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2017 PSCU
Board of Directors
 
Frederick W. Morgan
Chairperson

Jeffery King
Vice Chairperson

Dean J. Trudeau
Treasurer

Edward A. Carey, Jr.
Secretary
 
Charles Lowler
 Dale Reaume
Nora Sharpley
 
Credit Committee
Veronica Massey
Huey Ferguson
Juanita Henry
 
How to Save for Your Child's Future
Prepare for college expenses with these basic strategies

Parenthood involves providing for your child, both now and in the future. Many parents are actively involved in helping fund their child’s future education. With so many savings options out there, which ones are the best? Here’s the lowdown on how to financially prepare for your child’s future goals.

Types of savings accounts

529 Plan

Katie Lobosco, contributor to CNN Money, recommends opening a 529 plan to help cover your child’s future education. This type of college investment account is available in most states and is often tax deductible. It’s a great, hands-off way to accumulate savings.

Another perk is that many 529 accounts allow you to put in as much as $300,000. The only stipulation with the 529 is that you must use the funds strictly for education or risk paying a hefty fine. 

Coverdell Education Savings Accounts (ESAS)

This type of account is similar to the 529, though it has slightly different terms. A Coverdell ESAS provides a tax-free way to house your contributions toward your child’s education.

Per Whattoexpect.com, a benefit of an ESAS is that you can use the funds to help cover elementary and high school costs, too. You can also make adjustments to the account at any time. One downfall of an ESAS is that you can contribute only $2k per child on an annual basis.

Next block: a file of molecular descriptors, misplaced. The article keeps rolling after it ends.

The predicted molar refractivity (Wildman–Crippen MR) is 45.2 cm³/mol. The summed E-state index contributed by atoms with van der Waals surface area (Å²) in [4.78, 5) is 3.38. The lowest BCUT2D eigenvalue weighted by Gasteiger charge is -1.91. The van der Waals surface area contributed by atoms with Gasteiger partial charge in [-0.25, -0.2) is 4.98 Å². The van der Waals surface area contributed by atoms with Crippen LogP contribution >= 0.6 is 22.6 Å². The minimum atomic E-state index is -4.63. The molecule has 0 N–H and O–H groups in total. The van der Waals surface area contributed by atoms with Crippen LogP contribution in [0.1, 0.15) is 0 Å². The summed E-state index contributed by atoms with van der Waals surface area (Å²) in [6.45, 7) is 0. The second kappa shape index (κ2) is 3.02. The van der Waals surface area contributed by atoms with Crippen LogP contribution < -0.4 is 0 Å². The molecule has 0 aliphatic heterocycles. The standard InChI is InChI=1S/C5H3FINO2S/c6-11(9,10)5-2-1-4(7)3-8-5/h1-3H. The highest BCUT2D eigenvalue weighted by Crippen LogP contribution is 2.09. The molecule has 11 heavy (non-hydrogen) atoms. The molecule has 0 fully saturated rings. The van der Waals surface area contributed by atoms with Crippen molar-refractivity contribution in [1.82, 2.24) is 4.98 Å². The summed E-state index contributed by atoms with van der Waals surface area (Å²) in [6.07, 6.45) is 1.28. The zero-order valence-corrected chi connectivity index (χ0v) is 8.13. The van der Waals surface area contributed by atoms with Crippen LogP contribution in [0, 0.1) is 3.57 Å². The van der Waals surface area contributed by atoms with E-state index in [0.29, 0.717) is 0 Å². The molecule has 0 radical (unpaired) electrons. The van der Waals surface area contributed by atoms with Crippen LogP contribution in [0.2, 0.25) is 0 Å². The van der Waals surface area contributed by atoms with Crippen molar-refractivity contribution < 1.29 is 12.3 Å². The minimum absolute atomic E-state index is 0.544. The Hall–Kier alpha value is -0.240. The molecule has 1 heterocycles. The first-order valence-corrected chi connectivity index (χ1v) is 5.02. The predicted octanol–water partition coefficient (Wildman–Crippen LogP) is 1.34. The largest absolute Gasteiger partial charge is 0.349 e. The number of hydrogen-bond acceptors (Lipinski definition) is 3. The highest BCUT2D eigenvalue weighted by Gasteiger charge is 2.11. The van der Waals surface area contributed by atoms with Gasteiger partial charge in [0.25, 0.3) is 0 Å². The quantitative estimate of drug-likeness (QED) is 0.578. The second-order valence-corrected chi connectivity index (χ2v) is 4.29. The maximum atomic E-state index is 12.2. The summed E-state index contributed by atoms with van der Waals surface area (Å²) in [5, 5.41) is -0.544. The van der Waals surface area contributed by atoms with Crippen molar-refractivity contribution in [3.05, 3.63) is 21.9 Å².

Prepaid Tuition Plans

Per Christina Couch, contributor at Bankrate.com, if you know that your child is going to attend a state college, a prepaid tuition plan is a great way to go. It enables you to pay for tuition credits ahead of time, at a set rate. You can change beneficiaries on the account at any time. Since this type of savings option prioritizes local institutions, be aware that if your child chooses a university out-of-state, you’ll receive a refund that’s lower than the amount you originally invested.  

How soon to start saving

Like with any financial goal, the sooner you begin saving for your child’s future, the better off you’ll be. Reyna Gobel, contributor to U.S. News, advises that you should start saving for each child even before they’re born.

Consider opening a 529 plan and asking for monetary gifts from those who attend your baby shower. Depending on the type of 529 account you open, some allow family and friends to donate money online into the fund. 

How much to save

While some financial experts currently recommend saving a sum of $100k per child, Mark Kantrowitz, senior vice president of Edvisors Network, has a more feasible goal for parents. He recommends saving one-third of your child’s expected higher education costs.

Kantrowitz’s strategy involves a three-stage approach to paying for college. This first one-third is based on past income, while you’ll pay another one-third when your child enrolls in college. Lastly, he estimates an additional one-third that you’ll pay in the form of loans when your child graduates college.

The cost of education can be high, so make sure that your child has access to the best resources by implementing these savings strategies.


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Disclaimer - All content contained in this newsletter is for informational purposes only and should not be relied upon to make any financial, accounting, tax, legal or other related decisions. Each person must consider his or her objectives, risk tolerances and level of comfort when making financial decisions and should consult a competent professional advisor prior to making any such decisions. Any opinions expressed through the content in this newsletter are the opinions of the particular author only.  


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